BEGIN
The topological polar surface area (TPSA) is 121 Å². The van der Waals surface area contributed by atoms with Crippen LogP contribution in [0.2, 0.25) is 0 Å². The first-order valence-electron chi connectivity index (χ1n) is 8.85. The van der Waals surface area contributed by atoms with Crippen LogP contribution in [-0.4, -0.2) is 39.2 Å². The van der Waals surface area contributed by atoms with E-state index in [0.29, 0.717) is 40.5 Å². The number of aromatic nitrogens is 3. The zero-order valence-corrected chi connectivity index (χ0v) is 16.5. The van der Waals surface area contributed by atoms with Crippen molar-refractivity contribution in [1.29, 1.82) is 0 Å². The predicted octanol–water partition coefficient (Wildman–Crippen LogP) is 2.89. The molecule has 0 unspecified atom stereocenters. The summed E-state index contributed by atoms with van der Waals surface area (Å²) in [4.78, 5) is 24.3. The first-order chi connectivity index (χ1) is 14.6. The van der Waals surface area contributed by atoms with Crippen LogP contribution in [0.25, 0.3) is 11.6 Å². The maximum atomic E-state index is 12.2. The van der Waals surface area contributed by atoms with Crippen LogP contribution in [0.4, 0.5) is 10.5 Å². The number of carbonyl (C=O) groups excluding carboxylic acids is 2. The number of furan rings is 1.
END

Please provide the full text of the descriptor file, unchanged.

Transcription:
The topological polar surface area (TPSA) is 121 Å². The van der Waals surface area contributed by atoms with Crippen LogP contribution in [0.2, 0.25) is 0 Å². The first-order valence-electron chi connectivity index (χ1n) is 8.85. The van der Waals surface area contributed by atoms with Crippen LogP contribution in [-0.4, -0.2) is 39.2 Å². The van der Waals surface area contributed by atoms with E-state index in [0.29, 0.717) is 40.5 Å². The number of aromatic nitrogens is 3. The zero-order valence-corrected chi connectivity index (χ0v) is 16.5. The van der Waals surface area contributed by atoms with Crippen molar-refractivity contribution in [1.29, 1.82) is 0 Å². The predicted octanol–water partition coefficient (Wildman–Crippen LogP) is 2.89. The molecule has 0 unspecified atom stereocenters. The summed E-state index contributed by atoms with van der Waals surface area (Å²) in [4.78, 5) is 24.3. The first-order chi connectivity index (χ1) is 14.6. The van der Waals surface area contributed by atoms with Crippen LogP contribution in [0.25, 0.3) is 11.6 Å². The maximum atomic E-state index is 12.2. The van der Waals surface area contributed by atoms with Crippen LogP contribution in [0.4, 0.5) is 10.5 Å². The number of carbonyl (C=O) groups excluding carboxylic acids is 2. The number of furan rings is 1.